The Oatly Super Bowl Ad Was Terrible On Purpose, Here’s Proof

By Ross Bonaime | 6 months ago


Commercials for Super Bowl LV went for about $5.5 million for a 30-second spot during the game. Some commercials relied on nostalgia, weird references, or strange celebrity cameos. But Oatly, a Swedish company that makes dairy projects using oats, decided instead to just go for odd, as their quick commercial featured Oatly’s CEO Toni Petersson singing a jingle in an oat field. While many have called this one of the worst commercials of the Super Bowl, it seems as though the company already knew their ad was terrible. 

Oatly was so confident that people would dislike their commercial, they already have t-shirts that say “I Totally Hated That Oatly Commercial” on them, which includes an illustrated version of Petersson. These shirts are already sold out, and were being given away for free. A description of the shirt says that while they can’t give the Super Bowl audience back their 30 seconds, they can give people a free t-shirt that lets people know what they thought of the commercial.

While it may seem like Oatly made this bad commercial as a way to entice viewers with the company’s strange advertising practices, Oatly already has a controversial past with this ad. In fact, this ad was originally shot in 2014. This commercial aired almost seven years ago in Sweden, but the Swedish dairy lobby actually sued the company for its “wow no cow” message. The 60-second version of the ad was banned in Sweden, but now, Oatly is apparently hoping this unusual ad will be more successful in the United States.

In case you couldn’t tell, this is Oatly’s first Super Bowl commercial, and while the ad is certainly unconventional, it at least has got people talking about it. While most companies are shelling out tons of cash for not only the ad space, but for the commercials themselves, Oatly’s no-frills ad cost almost nothing. The video was shot over only a few days in Sweden, and as John Schoolcraft, the chief creative officer for Oatly says, the ad “cost a fraction of what the catering budget is for almost every other spot in the Super Bowl.” Super Bowl ads are all about getting your project talked about, and in that aspect, Oatly succeeded with their first Super Bowl ad.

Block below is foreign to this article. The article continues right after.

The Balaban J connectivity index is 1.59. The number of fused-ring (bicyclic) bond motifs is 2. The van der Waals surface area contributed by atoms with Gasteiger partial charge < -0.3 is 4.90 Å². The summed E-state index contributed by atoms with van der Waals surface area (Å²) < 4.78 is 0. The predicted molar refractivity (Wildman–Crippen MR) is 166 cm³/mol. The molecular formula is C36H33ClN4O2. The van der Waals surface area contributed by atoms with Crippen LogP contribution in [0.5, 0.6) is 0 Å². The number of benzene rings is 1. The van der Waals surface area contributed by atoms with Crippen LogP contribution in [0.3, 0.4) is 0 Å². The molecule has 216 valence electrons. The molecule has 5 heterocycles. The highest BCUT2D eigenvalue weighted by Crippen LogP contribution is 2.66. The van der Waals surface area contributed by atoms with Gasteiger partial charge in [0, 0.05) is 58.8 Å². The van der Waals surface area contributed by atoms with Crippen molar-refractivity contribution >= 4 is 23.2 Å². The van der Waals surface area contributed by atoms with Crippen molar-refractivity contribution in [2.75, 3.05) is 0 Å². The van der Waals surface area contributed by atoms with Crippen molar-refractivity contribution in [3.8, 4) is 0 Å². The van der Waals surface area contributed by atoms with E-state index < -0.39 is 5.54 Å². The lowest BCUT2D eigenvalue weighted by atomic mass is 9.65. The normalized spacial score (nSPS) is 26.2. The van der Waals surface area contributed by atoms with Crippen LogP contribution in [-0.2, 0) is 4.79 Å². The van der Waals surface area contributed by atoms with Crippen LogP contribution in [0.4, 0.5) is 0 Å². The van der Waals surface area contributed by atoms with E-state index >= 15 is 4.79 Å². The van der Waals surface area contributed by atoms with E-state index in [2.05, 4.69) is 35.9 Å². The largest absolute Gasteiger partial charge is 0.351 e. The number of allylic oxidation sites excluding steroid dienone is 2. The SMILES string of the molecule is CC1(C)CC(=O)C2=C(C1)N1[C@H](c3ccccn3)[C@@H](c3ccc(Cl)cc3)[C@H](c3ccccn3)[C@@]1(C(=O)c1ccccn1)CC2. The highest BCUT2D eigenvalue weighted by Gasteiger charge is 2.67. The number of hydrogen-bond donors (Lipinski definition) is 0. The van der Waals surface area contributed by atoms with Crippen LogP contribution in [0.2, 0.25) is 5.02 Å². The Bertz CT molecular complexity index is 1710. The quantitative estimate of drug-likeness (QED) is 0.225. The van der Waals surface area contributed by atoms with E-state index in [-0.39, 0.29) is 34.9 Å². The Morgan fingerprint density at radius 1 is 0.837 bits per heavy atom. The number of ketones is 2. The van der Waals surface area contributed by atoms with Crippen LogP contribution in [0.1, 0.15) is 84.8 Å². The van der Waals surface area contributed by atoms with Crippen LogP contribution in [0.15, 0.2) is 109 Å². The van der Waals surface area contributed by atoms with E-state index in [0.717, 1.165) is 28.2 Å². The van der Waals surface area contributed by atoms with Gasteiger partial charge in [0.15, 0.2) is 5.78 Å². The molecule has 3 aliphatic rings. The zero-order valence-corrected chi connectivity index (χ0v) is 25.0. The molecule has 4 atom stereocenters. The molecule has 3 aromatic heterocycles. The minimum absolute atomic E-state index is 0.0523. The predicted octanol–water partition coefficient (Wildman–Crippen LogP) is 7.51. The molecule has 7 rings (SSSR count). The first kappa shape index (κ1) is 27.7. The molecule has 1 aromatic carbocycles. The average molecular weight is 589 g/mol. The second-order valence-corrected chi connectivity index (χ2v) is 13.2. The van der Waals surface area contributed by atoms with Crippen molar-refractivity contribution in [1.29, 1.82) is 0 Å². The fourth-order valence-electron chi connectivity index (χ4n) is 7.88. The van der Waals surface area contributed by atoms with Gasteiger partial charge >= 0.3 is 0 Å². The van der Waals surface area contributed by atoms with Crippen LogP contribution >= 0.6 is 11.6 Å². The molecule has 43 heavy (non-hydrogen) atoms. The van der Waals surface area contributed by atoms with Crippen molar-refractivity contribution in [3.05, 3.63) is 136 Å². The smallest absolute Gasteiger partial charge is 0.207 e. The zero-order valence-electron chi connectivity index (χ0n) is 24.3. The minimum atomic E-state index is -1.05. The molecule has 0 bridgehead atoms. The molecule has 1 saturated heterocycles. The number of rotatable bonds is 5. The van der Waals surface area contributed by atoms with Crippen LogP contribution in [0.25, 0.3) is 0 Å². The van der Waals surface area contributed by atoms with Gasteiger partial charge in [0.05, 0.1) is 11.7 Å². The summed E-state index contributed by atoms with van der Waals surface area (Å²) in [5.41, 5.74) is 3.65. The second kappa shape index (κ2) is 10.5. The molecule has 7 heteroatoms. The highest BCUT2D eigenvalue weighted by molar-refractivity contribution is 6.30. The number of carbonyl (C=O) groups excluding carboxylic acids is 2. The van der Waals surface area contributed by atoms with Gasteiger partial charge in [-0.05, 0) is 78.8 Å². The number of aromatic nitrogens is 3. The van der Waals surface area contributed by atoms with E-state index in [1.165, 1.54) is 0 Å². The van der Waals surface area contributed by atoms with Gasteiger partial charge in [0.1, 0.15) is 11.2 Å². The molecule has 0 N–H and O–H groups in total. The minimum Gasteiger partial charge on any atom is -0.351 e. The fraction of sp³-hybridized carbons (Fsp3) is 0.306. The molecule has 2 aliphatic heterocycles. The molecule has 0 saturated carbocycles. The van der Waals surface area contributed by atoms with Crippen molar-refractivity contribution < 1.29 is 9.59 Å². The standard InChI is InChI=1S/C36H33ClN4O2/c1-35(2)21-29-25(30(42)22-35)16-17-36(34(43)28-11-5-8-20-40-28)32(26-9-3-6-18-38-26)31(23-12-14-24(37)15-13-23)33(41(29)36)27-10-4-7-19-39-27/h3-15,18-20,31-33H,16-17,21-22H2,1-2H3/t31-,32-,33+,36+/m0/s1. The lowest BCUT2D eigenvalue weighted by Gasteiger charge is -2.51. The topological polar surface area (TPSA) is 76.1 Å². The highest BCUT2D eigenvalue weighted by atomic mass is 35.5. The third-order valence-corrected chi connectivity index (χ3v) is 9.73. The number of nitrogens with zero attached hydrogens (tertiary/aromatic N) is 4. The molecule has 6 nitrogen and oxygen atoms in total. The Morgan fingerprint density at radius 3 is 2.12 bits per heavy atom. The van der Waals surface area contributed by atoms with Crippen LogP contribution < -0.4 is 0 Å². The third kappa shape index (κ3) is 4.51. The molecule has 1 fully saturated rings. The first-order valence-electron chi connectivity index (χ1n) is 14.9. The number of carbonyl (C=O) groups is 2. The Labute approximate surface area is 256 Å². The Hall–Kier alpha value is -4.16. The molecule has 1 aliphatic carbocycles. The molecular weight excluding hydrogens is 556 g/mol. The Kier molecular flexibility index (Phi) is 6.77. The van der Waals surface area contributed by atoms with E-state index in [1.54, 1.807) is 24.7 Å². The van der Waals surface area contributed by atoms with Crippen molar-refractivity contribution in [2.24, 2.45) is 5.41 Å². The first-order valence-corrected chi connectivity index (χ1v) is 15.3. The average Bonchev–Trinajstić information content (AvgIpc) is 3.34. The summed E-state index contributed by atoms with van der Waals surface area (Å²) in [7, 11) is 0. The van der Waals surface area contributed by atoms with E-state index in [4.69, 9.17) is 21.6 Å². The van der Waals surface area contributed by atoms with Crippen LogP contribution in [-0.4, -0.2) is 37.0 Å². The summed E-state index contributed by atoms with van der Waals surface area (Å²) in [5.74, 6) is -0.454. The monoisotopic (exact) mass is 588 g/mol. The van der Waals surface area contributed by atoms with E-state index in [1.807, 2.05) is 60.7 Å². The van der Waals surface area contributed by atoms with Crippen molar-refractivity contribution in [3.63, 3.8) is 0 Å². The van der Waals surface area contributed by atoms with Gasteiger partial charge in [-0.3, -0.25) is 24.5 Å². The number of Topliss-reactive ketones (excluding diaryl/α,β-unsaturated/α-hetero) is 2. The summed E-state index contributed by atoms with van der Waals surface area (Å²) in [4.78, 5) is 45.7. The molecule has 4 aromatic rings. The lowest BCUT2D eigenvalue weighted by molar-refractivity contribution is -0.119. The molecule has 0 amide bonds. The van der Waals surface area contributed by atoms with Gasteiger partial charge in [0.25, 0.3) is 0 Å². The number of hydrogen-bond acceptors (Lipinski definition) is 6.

If anything, weird is probably more effective when it comes to Super Bowl ads than most other tactics. In addition to Oatly’s unconventional commercial, this year also saw strange choices like Amy Schumer as the mayonnaise fairy, four miniature Maya Rudolph’s on tiny horses, and John Cena asking audiences to count the amount of Mountain Dew bottles in his advertisement. If an ad is forgettable, all those millions spent were for nothing. But putting your CEO in a field to sing his earnest little oat milk song? Hey, you just read an entire article about that, didn’t you?

While this Oatly ad has been around for the better part of a decade now, it will be interesting to see if this causes a spike in Oatly’s product sales, or if it just becomes one of those oddities that are becoming more and more prevalent in Super Bowl commercials.